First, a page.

On his 97th birthday, let’s remember when James Baldwin visited Maya Angelou’s ‘Welcome Table’

On his 97th birthday, let’s remember when James Baldwin visited Maya Angelou’s ‘Welcome Table’

As Aug. 2, the 97th birthday of my favorite author, James Arthur Baldwin, approached, I began to panic. I had no idea what I would write for the occasion. I’ve written about Baldwin before, and there are particular topics that I would still like to write about.

Strangely, I’ve never looked for Baldwin on YouTube all that much for some reason. Yes, I’ve seen the February 1965 debate with William F. Buckley several times but other than that, I’d not paid much attention to the available YouTube clips of his radio and television appearances. My best guess for this habit of mine is that I tend to think that a writer is a writer, and that their major work consists of their books and other texts. However, my flawed reasoning neglects the fact that major writers of the 1960s such as Truman Capote and Norman Mailer were also major fixtures on television shows like The Dick Cavett Show.

James Baldwin was no exception.

I began YouTube surfing for Baldwin’s recorded appearances on radio and television in July, and was absolutely electrified by a 1975 conversation that Baldwin did with Maya Angelou for WNET’s Assignment America. I had never seen it before.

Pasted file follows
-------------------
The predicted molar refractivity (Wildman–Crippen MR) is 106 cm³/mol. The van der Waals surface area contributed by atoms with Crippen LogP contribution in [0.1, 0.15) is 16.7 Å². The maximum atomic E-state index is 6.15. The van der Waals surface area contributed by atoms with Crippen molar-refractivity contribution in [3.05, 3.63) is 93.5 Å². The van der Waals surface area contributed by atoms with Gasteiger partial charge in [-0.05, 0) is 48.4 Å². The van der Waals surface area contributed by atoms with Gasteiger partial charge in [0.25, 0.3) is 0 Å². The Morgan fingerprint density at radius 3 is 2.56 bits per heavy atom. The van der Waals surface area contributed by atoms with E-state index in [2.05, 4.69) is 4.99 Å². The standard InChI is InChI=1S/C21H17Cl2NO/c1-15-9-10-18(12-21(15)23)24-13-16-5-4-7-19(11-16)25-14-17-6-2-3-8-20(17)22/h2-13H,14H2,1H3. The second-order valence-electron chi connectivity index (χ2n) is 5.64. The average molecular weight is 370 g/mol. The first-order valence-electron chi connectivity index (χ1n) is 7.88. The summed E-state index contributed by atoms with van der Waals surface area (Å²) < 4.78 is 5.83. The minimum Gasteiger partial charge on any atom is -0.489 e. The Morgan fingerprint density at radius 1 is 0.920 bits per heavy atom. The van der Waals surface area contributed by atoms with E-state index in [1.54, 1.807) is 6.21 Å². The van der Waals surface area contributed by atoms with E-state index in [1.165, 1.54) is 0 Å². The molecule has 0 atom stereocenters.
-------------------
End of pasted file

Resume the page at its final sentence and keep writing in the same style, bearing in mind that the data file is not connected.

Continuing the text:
A few “provenance notes” before I launch into this wonderful, wonderful interview: The warm setting of this May 1975 interview was a table set with bread to be broken and mugs of what appears to be beer for both Baldwin and Angelou, and bookshelves in the background. While looking at it, I remembered that Baldwin’s final play was titled The Welcome Table. It’s a play that was partially based on an actual 1973 dinner that Baldwin had at his St. Paul-de-Vence home in the south of France, attended by Josephine Baker and a very young Henry Louis Gates, Jr.

Gates, who owns one of the four known typescripts of The Welcome Table, wrote an essay about that night.

The setting of the meal itself was a welcome table, which Gates called “a metaphor from the black sacred tradition. It’s where the good go when they die and go to heaven.”

The title itself alludes not simply to “Black sacred traditions,” but to a negro spiritual that might date back to slavery, and was popularized during the Black civil rights movement of the 1950s and 1960s.

The Gazette also says that Baldwin’s last unfinished play might originate as far back as 1967 and was revised because of that dinner, which according to Gates was the first and only time that Josephine Baker ever visited Baldwin at his French home.

But back to Baldwin’s conversation with Maya Angelou at her “welcome table.”

One of the things that made me positively giddy at seeing this video for the first time was that I don’t recall ever seeing Baldwin this relaxed and authentically himself. The effeminate gestures. The jazzy hands. That smile. The ease of the conversation.

That smile

The occasional rolling of the head as he contemplates which of maybe two or five or 25 directions he wishes to take one of Angelou’s open-ended questions—stopping occasionally midsentence for a further digression.